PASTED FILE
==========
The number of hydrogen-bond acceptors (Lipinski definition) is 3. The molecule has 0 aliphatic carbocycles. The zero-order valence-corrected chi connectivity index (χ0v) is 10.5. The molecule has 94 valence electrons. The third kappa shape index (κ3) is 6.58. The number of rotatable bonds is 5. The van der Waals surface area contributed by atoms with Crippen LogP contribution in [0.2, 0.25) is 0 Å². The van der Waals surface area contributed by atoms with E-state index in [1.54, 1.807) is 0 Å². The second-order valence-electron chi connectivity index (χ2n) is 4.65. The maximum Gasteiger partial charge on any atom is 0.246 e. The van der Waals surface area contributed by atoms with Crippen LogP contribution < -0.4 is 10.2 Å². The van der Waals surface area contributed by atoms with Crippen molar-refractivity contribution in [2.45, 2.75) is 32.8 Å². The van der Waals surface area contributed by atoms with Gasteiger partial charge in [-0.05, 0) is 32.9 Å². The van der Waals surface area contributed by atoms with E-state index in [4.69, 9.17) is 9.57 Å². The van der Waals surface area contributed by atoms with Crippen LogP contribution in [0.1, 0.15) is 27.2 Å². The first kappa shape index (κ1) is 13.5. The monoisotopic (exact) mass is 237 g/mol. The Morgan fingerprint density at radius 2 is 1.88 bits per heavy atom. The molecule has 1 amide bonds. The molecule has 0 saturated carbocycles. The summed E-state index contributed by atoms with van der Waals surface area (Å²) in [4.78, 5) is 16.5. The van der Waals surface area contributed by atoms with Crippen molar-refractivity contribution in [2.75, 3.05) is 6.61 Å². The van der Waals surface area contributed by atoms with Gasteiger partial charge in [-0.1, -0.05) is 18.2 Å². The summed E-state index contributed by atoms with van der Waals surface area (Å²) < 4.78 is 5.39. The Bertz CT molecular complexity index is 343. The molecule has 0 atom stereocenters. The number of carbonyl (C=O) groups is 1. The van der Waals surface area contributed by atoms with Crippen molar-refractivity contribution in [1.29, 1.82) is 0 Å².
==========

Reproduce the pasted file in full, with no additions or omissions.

The number of hydrogen-bond acceptors (Lipinski definition) is 3. The molecule has 0 aliphatic carbocycles. The zero-order valence-corrected chi connectivity index (χ0v) is 10.5. The molecule has 94 valence electrons. The third kappa shape index (κ3) is 6.58. The number of rotatable bonds is 5. The van der Waals surface area contributed by atoms with Crippen LogP contribution in [0.2, 0.25) is 0 Å². The van der Waals surface area contributed by atoms with E-state index in [1.54, 1.807) is 0 Å². The second-order valence-electron chi connectivity index (χ2n) is 4.65. The maximum Gasteiger partial charge on any atom is 0.246 e. The van der Waals surface area contributed by atoms with Crippen LogP contribution < -0.4 is 10.2 Å². The van der Waals surface area contributed by atoms with Crippen molar-refractivity contribution in [2.45, 2.75) is 32.8 Å². The van der Waals surface area contributed by atoms with Gasteiger partial charge in [-0.05, 0) is 32.9 Å². The van der Waals surface area contributed by atoms with E-state index in [4.69, 9.17) is 9.57 Å². The van der Waals surface area contributed by atoms with Crippen LogP contribution in [0.1, 0.15) is 27.2 Å². The first kappa shape index (κ1) is 13.5. The monoisotopic (exact) mass is 237 g/mol. The Morgan fingerprint density at radius 2 is 1.88 bits per heavy atom. The molecule has 1 amide bonds. The molecule has 0 saturated carbocycles. The summed E-state index contributed by atoms with van der Waals surface area (Å²) in [4.78, 5) is 16.5. The van der Waals surface area contributed by atoms with Crippen molar-refractivity contribution in [2.75, 3.05) is 6.61 Å². The van der Waals surface area contributed by atoms with Gasteiger partial charge in [-0.1, -0.05) is 18.2 Å². The summed E-state index contributed by atoms with van der Waals surface area (Å²) < 4.78 is 5.39. The Bertz CT molecular complexity index is 343. The molecule has 0 atom stereocenters. The number of carbonyl (C=O) groups is 1. The van der Waals surface area contributed by atoms with Crippen molar-refractivity contribution in [1.29, 1.82) is 0 Å².